Monday, April 18, 2011

But, snobbery is its own reward

A Hertfordshire University study found that people cannot tell the difference between cheap and expensive wine. The (UK) Guardian reports:
A survey of hundreds of drinkers found that on average people could tell good wine from plonk no more often than if they had simply guessed. ....

Richard Wiseman, a psychologist at Hertfordshire University, conducted the survey at the Edinburgh International Science Festival.

"People just could not tell the difference between cheap and expensive wine," he said. "When you know the answer, you fool yourself into thinking you would be able to tell the difference, but most people simply can't." ....

"The real surprise is that the more expensive wines were double or three times the price of the cheaper ones. Normally when a product is that much more expensive, you would expect to be able to tell the difference," Wiseman said.

The Wine aficionados at object to this study. calling it "flawed" and a "farce." But notice how they object:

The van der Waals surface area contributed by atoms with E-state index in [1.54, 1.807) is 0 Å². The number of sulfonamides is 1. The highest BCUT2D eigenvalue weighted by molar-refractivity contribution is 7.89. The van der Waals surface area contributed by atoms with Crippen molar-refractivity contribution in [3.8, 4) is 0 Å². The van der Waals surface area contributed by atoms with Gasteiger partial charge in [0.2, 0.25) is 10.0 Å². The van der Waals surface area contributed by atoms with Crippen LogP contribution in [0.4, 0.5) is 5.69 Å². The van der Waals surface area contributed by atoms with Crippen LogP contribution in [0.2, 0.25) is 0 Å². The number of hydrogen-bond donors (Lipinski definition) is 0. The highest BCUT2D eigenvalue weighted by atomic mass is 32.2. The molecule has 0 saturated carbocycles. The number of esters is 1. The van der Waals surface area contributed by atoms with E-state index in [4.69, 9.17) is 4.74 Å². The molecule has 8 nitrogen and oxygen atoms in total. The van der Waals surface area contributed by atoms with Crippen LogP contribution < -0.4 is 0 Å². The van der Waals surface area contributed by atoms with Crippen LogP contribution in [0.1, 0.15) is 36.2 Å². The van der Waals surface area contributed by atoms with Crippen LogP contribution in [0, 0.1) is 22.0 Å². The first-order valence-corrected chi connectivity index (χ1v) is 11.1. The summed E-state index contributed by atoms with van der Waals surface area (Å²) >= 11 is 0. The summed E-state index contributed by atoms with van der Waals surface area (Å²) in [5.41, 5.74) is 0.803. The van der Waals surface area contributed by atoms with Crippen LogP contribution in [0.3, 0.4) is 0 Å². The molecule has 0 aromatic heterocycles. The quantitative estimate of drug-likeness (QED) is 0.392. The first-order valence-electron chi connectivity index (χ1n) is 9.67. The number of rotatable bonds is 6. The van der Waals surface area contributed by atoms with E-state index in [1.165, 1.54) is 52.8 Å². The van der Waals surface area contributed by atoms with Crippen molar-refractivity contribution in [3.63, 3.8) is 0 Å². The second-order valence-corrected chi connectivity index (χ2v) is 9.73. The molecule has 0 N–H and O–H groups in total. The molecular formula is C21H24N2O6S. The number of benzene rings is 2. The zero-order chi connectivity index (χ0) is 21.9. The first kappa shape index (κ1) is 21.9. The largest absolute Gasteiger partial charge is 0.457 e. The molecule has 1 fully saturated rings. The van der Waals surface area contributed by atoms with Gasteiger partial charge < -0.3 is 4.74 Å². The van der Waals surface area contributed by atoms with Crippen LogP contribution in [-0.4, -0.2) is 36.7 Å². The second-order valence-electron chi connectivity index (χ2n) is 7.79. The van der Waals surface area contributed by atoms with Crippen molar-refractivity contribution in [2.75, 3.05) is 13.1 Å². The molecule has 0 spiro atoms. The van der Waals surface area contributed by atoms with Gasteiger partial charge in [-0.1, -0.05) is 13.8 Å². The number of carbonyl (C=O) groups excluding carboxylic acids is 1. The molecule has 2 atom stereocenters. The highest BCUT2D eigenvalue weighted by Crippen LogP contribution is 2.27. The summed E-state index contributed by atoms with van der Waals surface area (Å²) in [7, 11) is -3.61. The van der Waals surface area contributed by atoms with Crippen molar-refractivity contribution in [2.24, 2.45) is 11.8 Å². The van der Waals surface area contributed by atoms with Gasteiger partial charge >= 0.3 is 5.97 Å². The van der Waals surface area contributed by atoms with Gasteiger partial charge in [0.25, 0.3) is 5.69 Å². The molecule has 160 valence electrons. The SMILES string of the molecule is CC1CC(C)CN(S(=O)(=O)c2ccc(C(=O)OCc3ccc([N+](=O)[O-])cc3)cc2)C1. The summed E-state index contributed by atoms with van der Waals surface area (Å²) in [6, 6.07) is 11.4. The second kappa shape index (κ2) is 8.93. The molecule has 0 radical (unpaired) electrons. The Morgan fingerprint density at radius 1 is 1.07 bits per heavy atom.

For those of us that spend our lives tasting through wines to determine which expensive wines offer quality that supports higher price points, and which inexpensive wines reach quality levels that qualify them as bargain wines drinking better than many others at 3-4X the price, this experiment is a farce. We know that price is an unsteady indicator of rewarding drinking.
If they weren't all wrapped up in their snobbery, it would be obvious to Wine-Zag that they were agreeing with the results of the Hertfordshire study: price gives little indication of wine quality.

Hat tip: Instapundit.

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